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by Debi Pomerantz

My kids are watching American Idol. And The Voice. And they watch America’s Got Talent and The X Factor when those shows are in cycle as well. And we find every music show that is on; we watched The Sing Off, and Platinum Hit on Bravo and we are totally looking forward to Off Pitch. Music is almost like another person in our house.

We know when my husband comes home from work because his radio is so loud we can hear it in the house. My kids get dressed in the morning with the radio on, go to bed at night with the radio on and all hours in between involve music. They sing, they dance, they rock.

So, my almost 12-year-old daughter (going on 30), who has grown up in a world where people find fame and singing careers by going on TV has decided that she too, is ready to start auditioning. She wants to sing. It’s in her blood and it’s what she’s passionate about. And she is good, really good. But . . .

I know that we need to allow our children to go out into the world and fail or succeed. I have always said as parents, it is our job to find our children’s talents and foster them. The self-confidence that comes with being good at something will carry you throughout your life. And so, after 5 years of voice lessons, successful singing performances and the constant insistence that her lifelong ambition is to win an “Oscar, a Tony and a Grammy,” what did I expect?

She is too young for Idol, X Factor and The Voice. But AGT appears to have no age limit and is accepting audition videos through the first half of spring. So she is busy working on the perfect song with her voice teacher. I am proud. I am thrilled that she has found something she is so passionate about, I am thrilled she has shown her ability to really commit to something and to take the initiative to go after something she really wants.

But . . . I do ask myself if it is right for us as parents to allow her to do this. Is it okay to knowingly set your child on what will probably be a road of mostly rejection?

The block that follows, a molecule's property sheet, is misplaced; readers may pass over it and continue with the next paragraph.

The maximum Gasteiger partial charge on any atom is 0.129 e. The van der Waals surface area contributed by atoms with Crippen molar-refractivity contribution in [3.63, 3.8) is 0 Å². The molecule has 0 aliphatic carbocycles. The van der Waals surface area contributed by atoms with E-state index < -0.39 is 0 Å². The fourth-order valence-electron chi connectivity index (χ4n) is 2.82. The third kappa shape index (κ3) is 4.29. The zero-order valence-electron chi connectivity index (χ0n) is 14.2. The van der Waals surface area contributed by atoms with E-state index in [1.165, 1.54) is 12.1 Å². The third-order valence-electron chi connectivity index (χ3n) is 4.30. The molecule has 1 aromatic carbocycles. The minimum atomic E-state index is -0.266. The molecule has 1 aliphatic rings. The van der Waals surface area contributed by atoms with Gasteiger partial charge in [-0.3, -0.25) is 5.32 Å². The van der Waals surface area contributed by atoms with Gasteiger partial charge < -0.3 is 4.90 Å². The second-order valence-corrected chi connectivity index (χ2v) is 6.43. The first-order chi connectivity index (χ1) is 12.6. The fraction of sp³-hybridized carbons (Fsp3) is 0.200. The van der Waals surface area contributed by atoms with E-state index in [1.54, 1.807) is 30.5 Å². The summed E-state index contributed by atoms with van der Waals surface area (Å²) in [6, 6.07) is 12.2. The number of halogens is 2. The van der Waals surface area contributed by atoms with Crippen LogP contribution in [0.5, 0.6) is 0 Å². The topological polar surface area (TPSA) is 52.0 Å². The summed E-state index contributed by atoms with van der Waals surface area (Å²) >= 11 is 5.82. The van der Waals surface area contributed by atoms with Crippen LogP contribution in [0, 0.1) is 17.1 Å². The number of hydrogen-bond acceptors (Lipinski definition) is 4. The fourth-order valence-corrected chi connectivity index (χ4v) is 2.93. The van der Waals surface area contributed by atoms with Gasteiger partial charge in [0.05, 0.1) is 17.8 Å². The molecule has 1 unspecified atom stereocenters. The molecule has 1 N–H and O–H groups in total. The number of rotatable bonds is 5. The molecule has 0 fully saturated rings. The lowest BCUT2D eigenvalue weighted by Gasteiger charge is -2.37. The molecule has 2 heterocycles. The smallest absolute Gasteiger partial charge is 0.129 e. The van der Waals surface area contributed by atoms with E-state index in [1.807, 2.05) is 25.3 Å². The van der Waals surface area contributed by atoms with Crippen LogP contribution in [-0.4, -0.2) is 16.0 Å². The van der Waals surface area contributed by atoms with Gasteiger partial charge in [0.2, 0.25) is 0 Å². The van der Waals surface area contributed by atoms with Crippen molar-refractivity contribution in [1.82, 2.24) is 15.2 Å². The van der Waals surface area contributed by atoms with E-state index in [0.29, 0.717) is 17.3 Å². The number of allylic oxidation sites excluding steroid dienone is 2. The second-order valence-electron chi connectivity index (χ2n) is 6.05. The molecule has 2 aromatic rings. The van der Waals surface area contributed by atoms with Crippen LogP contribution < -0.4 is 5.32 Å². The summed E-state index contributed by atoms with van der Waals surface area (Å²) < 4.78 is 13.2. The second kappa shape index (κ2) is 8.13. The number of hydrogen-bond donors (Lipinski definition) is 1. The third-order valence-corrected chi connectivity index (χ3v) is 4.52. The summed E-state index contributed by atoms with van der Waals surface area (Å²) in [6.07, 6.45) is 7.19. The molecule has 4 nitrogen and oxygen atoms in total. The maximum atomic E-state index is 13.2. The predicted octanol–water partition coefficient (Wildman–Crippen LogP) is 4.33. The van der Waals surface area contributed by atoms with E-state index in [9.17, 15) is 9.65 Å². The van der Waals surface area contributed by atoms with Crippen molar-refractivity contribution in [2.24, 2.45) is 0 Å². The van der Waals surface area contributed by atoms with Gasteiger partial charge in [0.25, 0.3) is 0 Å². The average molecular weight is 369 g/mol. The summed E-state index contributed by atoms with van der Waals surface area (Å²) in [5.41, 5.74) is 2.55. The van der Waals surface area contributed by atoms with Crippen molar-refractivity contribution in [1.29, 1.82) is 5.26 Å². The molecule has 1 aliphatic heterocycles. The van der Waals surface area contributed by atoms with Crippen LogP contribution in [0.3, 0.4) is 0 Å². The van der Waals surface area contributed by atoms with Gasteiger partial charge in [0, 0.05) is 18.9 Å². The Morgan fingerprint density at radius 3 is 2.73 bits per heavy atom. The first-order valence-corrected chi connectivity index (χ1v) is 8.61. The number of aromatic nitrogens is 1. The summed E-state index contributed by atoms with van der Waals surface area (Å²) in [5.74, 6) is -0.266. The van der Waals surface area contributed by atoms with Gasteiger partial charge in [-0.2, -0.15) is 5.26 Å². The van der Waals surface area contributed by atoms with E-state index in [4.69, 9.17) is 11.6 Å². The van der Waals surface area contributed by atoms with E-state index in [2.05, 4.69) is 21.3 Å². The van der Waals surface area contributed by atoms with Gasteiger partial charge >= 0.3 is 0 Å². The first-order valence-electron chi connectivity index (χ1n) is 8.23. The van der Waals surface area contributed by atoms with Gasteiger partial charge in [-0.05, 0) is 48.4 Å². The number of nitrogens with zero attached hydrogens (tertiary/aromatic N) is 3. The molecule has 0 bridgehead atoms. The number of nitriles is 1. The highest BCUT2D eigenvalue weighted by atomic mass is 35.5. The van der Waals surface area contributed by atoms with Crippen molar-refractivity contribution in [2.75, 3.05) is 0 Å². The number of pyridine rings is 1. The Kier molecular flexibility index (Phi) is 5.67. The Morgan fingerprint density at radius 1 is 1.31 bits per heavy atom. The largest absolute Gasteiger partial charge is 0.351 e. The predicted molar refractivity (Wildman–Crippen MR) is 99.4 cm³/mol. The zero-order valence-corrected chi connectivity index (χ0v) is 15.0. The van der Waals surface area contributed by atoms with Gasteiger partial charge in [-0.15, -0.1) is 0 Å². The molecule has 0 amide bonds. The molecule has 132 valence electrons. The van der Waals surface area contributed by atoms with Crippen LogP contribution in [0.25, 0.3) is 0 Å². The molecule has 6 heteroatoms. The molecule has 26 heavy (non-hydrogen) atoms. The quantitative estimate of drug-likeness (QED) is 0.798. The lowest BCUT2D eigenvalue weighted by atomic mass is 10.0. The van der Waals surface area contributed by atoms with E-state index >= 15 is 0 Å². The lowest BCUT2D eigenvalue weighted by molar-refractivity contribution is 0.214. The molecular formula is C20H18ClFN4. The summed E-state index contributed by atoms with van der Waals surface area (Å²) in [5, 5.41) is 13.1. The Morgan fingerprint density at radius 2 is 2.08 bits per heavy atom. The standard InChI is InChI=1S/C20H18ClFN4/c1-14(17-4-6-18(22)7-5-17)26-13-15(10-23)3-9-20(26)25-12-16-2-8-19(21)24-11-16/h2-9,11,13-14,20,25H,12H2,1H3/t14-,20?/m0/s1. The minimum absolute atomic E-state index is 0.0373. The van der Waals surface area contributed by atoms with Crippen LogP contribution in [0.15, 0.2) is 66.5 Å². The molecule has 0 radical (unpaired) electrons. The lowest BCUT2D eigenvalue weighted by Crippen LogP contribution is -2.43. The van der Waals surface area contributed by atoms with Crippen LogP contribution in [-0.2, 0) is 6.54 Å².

There are so many moments in our children’s lives when we have to decide what kind of parent we are going to be. What impression will we make? What lesson will we teach them? What will they walk away with? I have those moments at different levels every single day.

And though I am terrified to see the look on my daughter’s face in that first moment of rejection, I know this is something I need to let her do. Yes, she is only 11 ½. This can wait. I could tell her she has to wait until she’s 18. But she isn’t asking to drop out of school, or do something dangerous.

She is asking to send in an audition video for something that could change her life. She knows that it is a one in a million shot, but she wants to live her dream . . . now. I am choosing in this moment to be the parent who helps her do this, not the parent who squashes her dream.

Maybe it’s a mistake? But she’s a pretty strong kid, and I know that even if (when) she is rejected this go around, she will want to do it again, and again and again.

We teach our kids that they can do anything they set their minds to. We do not tell them they are fantastic when they aren’t and we do not tell them “everyone’s a winner,” because there will be many times when they won’t win. However, we do believe (realistic) dreams are achievable with hard work, passion and commitment. That is what we teach them, and so we have to honor them when they believe it too.

I don’t know yet whether or not this dream is achievable for my kid. But I am not going to tell her at almost 12 to stop dreaming, or to put her dream on hold. I want her to go after things with her entire heart and soul, regardless of her age.

Who knows, maybe in a year or two she will decide she wants to move on. Maybe this is a passing phase. And maybe it isn’t. But I do know that if I put the brakes on it now, I am squashing a dream. And that, most decidedly, is not my job.

Debi Pomerantz

About Debi Pomerantz

Debi Pomerantz is mom to four kids, ages 11, 10, 8 1/2 and 6 1/2. Her OTHER full time job is as VP, Research for OWN, the Oprah Winfrey network. She is also a writer, wife, friend and daughter.

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